On the other hand, Louis Bassett was feeling more or less uncomfortable.  There was an air of peace and quiet respectability about the old house, a domestic odor of baking cake, a quietness and stability that somehow made his errand appear absurd.  To connect it with Judson Clark and his tumultuous past seemed ridiculous.

His errand, on the surface, was a neuralgic headache.

When, hat in hand, he walked into Dick’s consulting room, he had made up his mind that he would pay the price of an overactive imagination for a prescription, walk out again, and try to forget that he had let a chance resemblance carry him off his feet.

But, as he watched the man who sat across from him, tilted back in his swivel chair, he was not so sure.  Here was the same tall figure, the heavy brown hair, the features and boyish smile of the photograph he had seen the night before.  As Judson Clark might have looked at thirty-two this man looked.

He made his explanation easily.  Was in town for the day.  Subject to these headaches.  Worse over the right eye.  No, he didn’t wear glasses; perhaps he should.

It wasn’t Clark.  It couldn’t be.  Jud Clark sitting there tilted back in an old chair and asking questions as to the nature of his fictitious pain!  Impossible.  Nevertheless he was of a mind to clear the slate and get some sleep that night, and having taken his prescription and paid for it, he sat back and commenced an apparently casual interrogation.

“Two names on your sign, I see.  Father and son, I suppose?”

“Doctor David Livingstone is my uncle.”

“I should think you’d be in the city.  Limitations to this sort of thing, aren’t there?”

“I like it,” said Dick, with an eye on the office clock.

“Patients are your friends, of course.  Born and raised here, I suppose?”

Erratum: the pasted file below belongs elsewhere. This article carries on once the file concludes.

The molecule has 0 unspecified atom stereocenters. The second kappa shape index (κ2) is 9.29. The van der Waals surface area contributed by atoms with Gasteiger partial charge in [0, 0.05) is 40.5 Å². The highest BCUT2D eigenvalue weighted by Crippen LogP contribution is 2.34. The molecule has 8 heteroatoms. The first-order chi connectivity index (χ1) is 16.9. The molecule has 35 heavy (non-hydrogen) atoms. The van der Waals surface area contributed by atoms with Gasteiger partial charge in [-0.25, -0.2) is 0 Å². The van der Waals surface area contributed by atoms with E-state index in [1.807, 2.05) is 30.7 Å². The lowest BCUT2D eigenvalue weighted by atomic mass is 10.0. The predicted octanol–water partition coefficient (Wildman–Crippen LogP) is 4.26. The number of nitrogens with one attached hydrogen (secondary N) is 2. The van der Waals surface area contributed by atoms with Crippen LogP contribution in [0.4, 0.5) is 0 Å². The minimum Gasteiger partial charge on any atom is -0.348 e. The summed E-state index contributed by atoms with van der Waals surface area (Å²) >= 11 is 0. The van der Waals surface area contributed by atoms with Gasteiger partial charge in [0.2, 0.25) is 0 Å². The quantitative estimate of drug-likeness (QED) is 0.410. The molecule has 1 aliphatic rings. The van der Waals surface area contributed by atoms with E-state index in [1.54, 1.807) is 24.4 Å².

“Not exactly.  I was raised on a ranch in Wyoming.  My father had a ranch out there.”

Bassett shot a glance at him, but Dick was calm and faintly smiling.

“Wyoming!” the reporter commented.  “That’s a long way from here.  Anywhere near the new oil fields?”

“Not far from Norada.  That’s the oil center,” Dick offered, good-naturedly.  He rose, and glanced again at the clock.  “If those headaches continue you’d better have your eyes examined.”

Bassett was puzzled.  It seemed to him that there had been a shade of evasion in the other man’s manner, slightly less frankness in his eyes.  But he showed no excitement, nothing furtive or alarmed.  And the open and unsolicited statement as to Norada baffled him.  He had to admit to himself either that a man strongly resembling Judson Clark had come from the same neighborhood, or ­

“Norada?” he said.  “That’s where the big Clark ranch was located, wasn’t it?  Ever happen to meet Judson Clark?”

“Our place was very isolated.”

Bassett found himself being politely ushered out, considerably more at sea than when he went in and slightly irritated.  His annoyance was not decreased by the calm voice behind him which said: